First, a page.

Recently, a large amount of peanut butter was discarded at a New Mexico dump as reported by the AP in a March 28, 2014 article.
This was done so that the plant that manufactured the peanut butter, Sunland Inc., could be sold faster. This peanut butter manufacturing facility is well known because it â€œwas at the heart of a 2012 salmonella outbreak and nationwide recall,â€ and it filed for Chapter 13 bankruptcy last year.Â A Chapter 13 allows the company to establish and follow a repayment plan to its creditors. Selling the facility will bring in money that the plant can use to repay its creditors. Thus, the faster it is sold, the faster it can reduce its debt.
The peanut butter was thrown out pursuant to the bankruptcy trusteeâ€™s order, as Costco did not want it. Costco claimed that it was not fit for sale since oil was dripping from the containers. Moreover, this peanut butter was not donated to any food banks or other facilities that could have used it, since the peanut butter was not safe for use. Many food banks are disappointed as peanut butter is high in protein and very valuable. Furthermore, the food banks would have made arrangements to keep the peanut butter.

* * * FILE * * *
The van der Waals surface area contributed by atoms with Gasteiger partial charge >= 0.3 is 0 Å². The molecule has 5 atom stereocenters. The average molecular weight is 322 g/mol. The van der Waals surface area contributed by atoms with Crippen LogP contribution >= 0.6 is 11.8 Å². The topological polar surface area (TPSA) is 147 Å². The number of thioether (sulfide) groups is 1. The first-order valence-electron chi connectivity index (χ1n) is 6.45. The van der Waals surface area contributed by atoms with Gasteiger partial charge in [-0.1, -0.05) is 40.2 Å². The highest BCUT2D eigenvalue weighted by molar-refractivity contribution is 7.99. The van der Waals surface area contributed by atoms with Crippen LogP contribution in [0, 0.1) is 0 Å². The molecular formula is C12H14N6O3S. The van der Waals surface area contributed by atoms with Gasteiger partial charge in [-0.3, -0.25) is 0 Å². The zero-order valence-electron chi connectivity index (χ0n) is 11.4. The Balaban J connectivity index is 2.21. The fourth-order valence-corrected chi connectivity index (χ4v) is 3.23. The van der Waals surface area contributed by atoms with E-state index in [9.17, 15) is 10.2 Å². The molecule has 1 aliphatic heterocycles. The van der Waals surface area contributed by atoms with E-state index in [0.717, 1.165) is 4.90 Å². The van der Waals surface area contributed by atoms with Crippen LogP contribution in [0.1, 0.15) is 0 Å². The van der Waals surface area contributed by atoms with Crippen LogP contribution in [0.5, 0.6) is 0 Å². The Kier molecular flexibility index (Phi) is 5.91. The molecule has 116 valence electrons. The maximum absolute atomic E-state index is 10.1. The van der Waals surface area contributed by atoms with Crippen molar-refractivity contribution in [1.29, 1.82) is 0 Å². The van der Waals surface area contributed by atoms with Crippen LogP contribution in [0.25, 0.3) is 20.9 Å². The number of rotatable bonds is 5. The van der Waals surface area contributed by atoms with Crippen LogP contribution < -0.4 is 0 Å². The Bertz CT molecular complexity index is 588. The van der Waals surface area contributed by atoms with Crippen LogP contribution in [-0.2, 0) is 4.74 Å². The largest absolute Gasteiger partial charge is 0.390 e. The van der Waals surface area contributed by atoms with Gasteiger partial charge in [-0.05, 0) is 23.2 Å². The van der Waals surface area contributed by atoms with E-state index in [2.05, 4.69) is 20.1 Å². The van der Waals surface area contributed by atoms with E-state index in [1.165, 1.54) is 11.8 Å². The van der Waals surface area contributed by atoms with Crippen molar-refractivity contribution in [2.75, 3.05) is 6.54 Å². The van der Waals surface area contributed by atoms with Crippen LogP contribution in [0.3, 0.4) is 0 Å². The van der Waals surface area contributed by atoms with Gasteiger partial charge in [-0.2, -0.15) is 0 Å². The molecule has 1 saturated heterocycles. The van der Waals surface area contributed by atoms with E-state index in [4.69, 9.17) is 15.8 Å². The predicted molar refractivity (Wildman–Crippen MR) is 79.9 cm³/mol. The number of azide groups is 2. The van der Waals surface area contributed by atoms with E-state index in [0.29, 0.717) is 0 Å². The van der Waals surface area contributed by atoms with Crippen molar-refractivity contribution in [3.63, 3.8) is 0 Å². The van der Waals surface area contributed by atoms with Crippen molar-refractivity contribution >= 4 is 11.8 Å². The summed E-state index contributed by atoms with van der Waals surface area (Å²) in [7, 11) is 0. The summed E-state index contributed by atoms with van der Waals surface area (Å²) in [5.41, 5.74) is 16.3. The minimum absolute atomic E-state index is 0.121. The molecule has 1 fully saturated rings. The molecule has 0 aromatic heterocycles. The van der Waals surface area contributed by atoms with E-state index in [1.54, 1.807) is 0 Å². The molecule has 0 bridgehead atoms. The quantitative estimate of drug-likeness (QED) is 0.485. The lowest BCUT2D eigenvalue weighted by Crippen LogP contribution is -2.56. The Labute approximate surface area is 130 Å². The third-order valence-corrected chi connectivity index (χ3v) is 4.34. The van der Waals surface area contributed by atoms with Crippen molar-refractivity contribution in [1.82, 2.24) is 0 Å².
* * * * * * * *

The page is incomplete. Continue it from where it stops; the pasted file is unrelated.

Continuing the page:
Initially, Costco gave the trustee permission to sell the product but after, it found out the product was not fit for sale, Costco wanted it to be thrown away, rather than being used for something else. As a result, this was done. The discarded peanut butter was valued at a little over $2.5 million.
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